Following is an extract from this week’s Globe and Mail article profiling our board member Prof. Irwin Cotler. UN Watch is deeply grateful to Prof. Cotler for the singular role he has played in supporting the international advocacy work of UN Watch, including his leadership at UN Watch’s annual Geneva Summit for Human Rights.
For Irwin Cotler, neither a pandemic nor retirement from politics can slow his fight for human rights
As a lawyer, justice minister and advocate, he’s spent decades opposing injustice — and at age 80, he says there’s much more work to be done
Irwin Cotler, shown at his Montreal home in early September, is a veteran lawyer, human rights advocate and and former federal cabinet minister.
Canada’s GLOBE & MAIL | October 3, 2020 By Michelle Carbert
Irwin Cotler wouldn’t be intimidated.
It was 1978, and the young Canadian law professor was living in the Jewish quarter of Damascus as part of his summer travels across the Middle East. He knew he was being followed by Syrian officials, who surveilled the Jewish minority. One morning, a man knocked on his door.
“He takes me outside and takes me somewhere,” Mr. Cotler says, “and two people are hung, dead, in this courtyard.”
Mr. Cotler was taken to a jail cell. Hours later, interrogators showed up. “He says to me, ‘Now you will tell us whatever we need to know, or what happened to those people you saw earlier will happen to you.’”
They told Mr. Cotler his presence in the Jewish quarter, where he attended synagogue, was prohibited. He didn’t deny he was a practicing Jew; he questioned why it was a problem.
“I wanted the Jews there to know I wasn’t afraid,” he says during an interview at his home in Montreal.
He was released and told to leave the country.
At the same time, Mr. Cotler was defending another Jewish-rights activist a world away: Natan Sharansky, who was facing trumped-up charges of treason and espionage in the Soviet Union.
While in Syria, Mr. Cotler learned his client – the first political prisoner he’d ever defended –would face trial in what would become a defining case of his career.
In the decades to come, Mr. Cotler transcended the legal world as a lawyer, professor, member of Parliament, and justice minister, using his roles to advocate for the release of dozens of political prisoners. At the age of 80, he continues to take on new cases – always for free.
Mr. Cotler’s fight for human rights has taken over his modest split-level house. The living room coffee table is covered in news clippings, legal briefs, and reports.
Downstairs, more papers pile up on two folding tables in the den – a temporary measure that appears to have become more permanent as Mr. Cotler works from home during the pandemic.
The global health crisis, coupled with the rise of authoritarianism in countries such as China, Russia, and Iran, has him concerned the political prisoners he has spent his life defending will be forgotten.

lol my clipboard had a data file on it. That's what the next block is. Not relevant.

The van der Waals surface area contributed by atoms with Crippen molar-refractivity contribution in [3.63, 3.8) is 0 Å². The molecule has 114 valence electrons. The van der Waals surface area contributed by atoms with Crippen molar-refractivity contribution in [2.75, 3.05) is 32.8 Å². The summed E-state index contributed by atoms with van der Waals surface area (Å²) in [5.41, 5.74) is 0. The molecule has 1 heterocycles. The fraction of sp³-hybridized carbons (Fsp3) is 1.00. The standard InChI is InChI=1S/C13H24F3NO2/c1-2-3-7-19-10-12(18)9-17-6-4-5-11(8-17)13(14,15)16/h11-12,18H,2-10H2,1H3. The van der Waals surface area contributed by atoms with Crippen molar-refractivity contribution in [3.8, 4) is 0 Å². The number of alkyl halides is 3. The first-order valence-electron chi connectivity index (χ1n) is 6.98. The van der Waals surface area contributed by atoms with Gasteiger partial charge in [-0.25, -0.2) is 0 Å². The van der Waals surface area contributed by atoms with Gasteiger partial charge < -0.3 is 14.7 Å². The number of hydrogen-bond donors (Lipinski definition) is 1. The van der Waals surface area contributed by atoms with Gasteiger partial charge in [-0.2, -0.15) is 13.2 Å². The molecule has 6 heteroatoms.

“The authoritarians can act worse under the cover of the pandemic because the democracies are not united in effective, moral, concerted leadership,” Mr. Cotler says. “That’s what keeps me up at night.”
He is urging democracies, including Canada, to speak up against the increasing attacks on human rights and call for the release of political prisoners such as Nasrin Sotoudeh of Iran, whom he calls the bravest human-rights lawyer in the world today. After defending opposition activists, Ms. Sotoudeh was sentenced last year to 148 lashes and 38 years in prison.
“The democracies, which should be at the forefront of standing up for this woman, are dealing, yes, with a global health pandemic, but are ignoring the global political pandemic.”
Papers cover a table in Mr. Cotler’s den, where he’s been working from home during the pandemic.
After his retirement from politics five years ago, Mr. Cotler’s advocacy work found a new home.
In 2015, he founded the Raoul Wallenberg Centre for Human Rights, a Montreal-based organization dedicated to promoting human rights, advocating for political prisoners and combatting injustice around the world.
The group works in the memory of Mr. Wallenberg, a Swedish diplomat who saved 100,000 Jews during the Second World War by issuing them diplomatic passports and sheltering them in safe houses. […]
Mr. Cotler turned 80 in May and had been dealing with some health problems, including diabetes, kidney disease, and a blood clot. His health has stabilized since the pandemic because he has been forced to stop traveling.
But retirement is not on the table. The political prisoners he defends give him the energy to keep working. “If they can suffer and advocate from prison, I can certainly advocate from the luxury of a free and democratic country,” he says.
The legacy of Mr. Cotler lives in the changes he made to Canada’s justice system, in the legal community he inspired and in the political prisoners he defended. For Justice Abella, he’s not just a man of his times – he’s a man who changed the times.
“He’s our gift to the world,” Justice Abella says. “If we didn’t have Irwin Cotler, we’d have to invent him.”
UN Watch is an independent human rights group founded in 1993 in Geneva, Switzerland, receiving no financial support from any organization or government. We rely on the generosity of charitable donations. Thank you for your support.